- FOR HUMAN HEALTH (and pets too!): Countless studies have linked conventional chemical gardening pesticides and fertilizers to cancer, reproductive and neurological damage. Organic fertilizers and pest control products are safe for both pets and humans, most of which are derived from plant remains, animal waste and naturally derived minerals from both soil and water.
- FOR SOIL HEALTH: One application of a chemical fertilizer, herbicide, insecticide, fungicide (and so on) can kill soil organisms. Soil is alive and teeming with microorganisms that help to convert inactive minerals and water into the building blocks of life, reduce soil erosion and compaction, reduce soil borne disease, break down soil pollution and much more. Studies even show that soil, with its many life forms, can reduce global warming by holding carbon in the soil rather than releasing it into the air. Soil is the base for all life, and one can improve the quality of their soil by simply adding compost. Compost helps to regenerate soil life, and corrects many soil imbalances, eliminating the need for harmful chemical fertilizers and pesticides.
- FOR WILDLIFE HEALTH: Many recent studies have correlated the use of garden chemicals to a decline in the health of birds, aquatic life and land animals. Many of these garden chemicals are not only proven to have an immediate adverse impact on wildlife, but additionally, these chemicals are gradually magnified as they move up the food chain. For example, minute water life feed on pesticide tainted algae, a small fish then consumes many of these small water animals, which are then consumed by a larger fish. The larger the animal, the more food it must consume, which means it is taking in more and more of these harmful pesticides. Scientific studies have shown that organic farms and gardens support a greater number and diversity of wild creatures than most conventionally managed farmland and residence. By planting more Ohio native shrubs, trees and perennials, one can help to attract more wildlife to ones gardens.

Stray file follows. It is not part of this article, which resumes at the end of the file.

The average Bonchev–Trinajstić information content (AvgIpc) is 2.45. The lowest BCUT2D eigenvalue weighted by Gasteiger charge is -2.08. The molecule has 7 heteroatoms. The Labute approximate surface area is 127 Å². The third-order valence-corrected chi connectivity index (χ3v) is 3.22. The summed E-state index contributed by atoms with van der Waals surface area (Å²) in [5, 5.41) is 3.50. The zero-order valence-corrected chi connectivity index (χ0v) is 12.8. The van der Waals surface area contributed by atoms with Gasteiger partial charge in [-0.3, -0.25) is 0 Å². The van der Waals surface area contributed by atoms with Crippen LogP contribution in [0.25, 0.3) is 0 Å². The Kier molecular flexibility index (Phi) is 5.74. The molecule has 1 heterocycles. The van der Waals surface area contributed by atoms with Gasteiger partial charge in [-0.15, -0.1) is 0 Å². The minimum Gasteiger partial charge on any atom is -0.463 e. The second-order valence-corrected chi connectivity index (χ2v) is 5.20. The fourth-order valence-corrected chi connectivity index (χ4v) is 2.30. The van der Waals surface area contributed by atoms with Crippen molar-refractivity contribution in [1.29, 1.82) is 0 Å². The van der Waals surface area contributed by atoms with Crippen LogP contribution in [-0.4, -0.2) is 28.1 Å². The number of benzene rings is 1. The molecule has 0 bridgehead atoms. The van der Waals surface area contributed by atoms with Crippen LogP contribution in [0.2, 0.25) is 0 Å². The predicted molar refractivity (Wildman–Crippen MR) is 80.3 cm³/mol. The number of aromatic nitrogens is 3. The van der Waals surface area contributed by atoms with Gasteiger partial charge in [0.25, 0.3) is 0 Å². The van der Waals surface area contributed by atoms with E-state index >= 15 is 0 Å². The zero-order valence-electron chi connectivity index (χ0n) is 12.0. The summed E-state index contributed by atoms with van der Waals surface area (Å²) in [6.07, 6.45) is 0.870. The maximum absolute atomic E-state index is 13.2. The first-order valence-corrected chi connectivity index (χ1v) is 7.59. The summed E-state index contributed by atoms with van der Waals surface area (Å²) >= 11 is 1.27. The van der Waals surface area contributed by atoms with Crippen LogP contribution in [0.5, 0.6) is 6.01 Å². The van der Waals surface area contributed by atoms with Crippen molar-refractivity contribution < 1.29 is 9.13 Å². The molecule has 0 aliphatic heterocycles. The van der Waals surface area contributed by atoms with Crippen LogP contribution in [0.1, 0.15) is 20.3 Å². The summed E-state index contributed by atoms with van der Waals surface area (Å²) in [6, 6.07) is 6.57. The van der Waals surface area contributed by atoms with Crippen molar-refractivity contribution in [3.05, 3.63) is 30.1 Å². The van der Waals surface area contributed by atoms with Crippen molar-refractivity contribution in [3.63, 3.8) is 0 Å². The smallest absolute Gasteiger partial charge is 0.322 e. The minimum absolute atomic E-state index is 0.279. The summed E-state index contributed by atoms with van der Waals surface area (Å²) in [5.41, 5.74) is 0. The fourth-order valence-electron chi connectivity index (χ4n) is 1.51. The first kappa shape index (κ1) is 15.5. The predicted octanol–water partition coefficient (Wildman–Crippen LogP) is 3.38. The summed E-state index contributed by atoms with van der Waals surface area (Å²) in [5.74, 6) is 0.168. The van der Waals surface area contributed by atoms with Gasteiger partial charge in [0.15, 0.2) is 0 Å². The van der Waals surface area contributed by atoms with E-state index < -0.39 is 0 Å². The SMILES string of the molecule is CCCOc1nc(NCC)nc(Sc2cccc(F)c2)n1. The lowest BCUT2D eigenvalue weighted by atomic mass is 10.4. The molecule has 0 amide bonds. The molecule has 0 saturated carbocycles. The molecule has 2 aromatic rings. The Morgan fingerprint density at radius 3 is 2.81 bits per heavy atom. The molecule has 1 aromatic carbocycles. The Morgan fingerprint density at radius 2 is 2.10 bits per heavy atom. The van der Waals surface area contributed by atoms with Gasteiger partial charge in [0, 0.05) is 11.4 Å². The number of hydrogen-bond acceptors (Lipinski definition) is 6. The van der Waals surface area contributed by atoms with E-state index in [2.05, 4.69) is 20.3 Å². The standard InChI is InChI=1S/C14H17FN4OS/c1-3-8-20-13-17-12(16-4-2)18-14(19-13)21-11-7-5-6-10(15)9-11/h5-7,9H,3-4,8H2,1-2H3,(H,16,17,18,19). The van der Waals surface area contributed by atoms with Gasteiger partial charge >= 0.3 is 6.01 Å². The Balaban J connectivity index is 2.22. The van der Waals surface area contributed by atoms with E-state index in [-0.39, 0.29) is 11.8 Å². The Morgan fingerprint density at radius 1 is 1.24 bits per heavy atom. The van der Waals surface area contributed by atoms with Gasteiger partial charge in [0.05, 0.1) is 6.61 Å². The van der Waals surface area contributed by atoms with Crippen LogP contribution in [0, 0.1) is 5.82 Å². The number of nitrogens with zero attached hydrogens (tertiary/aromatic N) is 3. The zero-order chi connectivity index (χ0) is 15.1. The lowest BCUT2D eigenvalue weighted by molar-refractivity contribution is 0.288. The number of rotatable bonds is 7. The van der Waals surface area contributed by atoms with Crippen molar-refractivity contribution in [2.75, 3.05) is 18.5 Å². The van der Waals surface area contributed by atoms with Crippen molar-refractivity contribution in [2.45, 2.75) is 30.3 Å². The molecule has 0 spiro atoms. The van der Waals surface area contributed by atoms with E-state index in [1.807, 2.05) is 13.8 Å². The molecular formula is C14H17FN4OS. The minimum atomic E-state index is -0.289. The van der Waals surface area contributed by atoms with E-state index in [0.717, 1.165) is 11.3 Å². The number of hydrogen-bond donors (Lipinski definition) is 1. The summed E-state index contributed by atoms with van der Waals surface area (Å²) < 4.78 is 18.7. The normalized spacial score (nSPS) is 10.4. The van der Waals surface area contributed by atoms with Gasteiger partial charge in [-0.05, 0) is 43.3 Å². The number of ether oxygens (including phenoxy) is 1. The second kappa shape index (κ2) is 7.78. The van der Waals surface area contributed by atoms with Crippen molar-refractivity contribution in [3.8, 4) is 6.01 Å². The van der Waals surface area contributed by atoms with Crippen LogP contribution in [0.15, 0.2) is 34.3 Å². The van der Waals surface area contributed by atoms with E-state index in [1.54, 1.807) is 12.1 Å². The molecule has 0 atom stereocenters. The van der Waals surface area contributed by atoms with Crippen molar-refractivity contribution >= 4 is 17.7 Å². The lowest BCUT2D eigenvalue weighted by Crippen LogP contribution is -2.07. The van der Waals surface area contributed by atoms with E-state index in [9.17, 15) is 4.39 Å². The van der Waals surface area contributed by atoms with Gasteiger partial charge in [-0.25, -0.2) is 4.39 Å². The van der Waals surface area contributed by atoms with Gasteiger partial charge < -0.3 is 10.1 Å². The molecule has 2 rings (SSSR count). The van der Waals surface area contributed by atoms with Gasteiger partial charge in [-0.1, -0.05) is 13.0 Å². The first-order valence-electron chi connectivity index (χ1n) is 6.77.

- FOR INSECT HEALTH: An estimated 80% to 90% of all insects have a beneficial impact on plants. One application of a chemical pesticide can eliminate many of these helpful critters. Beneficial insect help by pollinating plants and reducing pest insect numbers in our gardens. Pest insects are proven to recover more quickly after a pesticide application than beneficial insect populations, which could compound an infestation of pest insects in the long run. The insect world is a system of checks and balances, which if unaltered by chemical inputs, can work to minimize insect damage on our garden plants. With organic control methods, the goal is not to eliminate pest insects, but to reduce their populations enough to prevent serious injury to plants. By mixing flowering plants with vegetables and fruits, one can increase the diversity of beneficial predator insects in ones gardens.
- FOR THE FUTURES HEALTH: The idea that we do not inherit the earth from our ancestors but borrow it from our children is a compelling one. The conventional gardening world is wrought with “quick fix” products with many long-term repercussions. For every pest, disease or weed problem one might have, there is always a safe and natural approach to correct that problem. Organic gardening creates a healthy environment for you and your family, and causes little to no soil and water pollution. The hidden cost of chemical agriculture and gardening is tremendous. The cost of cleaning up our drinking water to reduce pesticide content is now well over $200 million a year in the U.S. alone. Organic gardening helps to create more sustainable agriculture and home gardens, and encourages a healthier environment for future generations.
Marvin’s Organic Gardens has a full service garden center and landscape installation/design operation based in Lebanon, Ohio, and is ready to help you with all your gardening endeavors. If you would like more information on starting or maintaining your own organic landscape, lawn or vegetable gardens, please contact Wes Duren at 513-398-5753.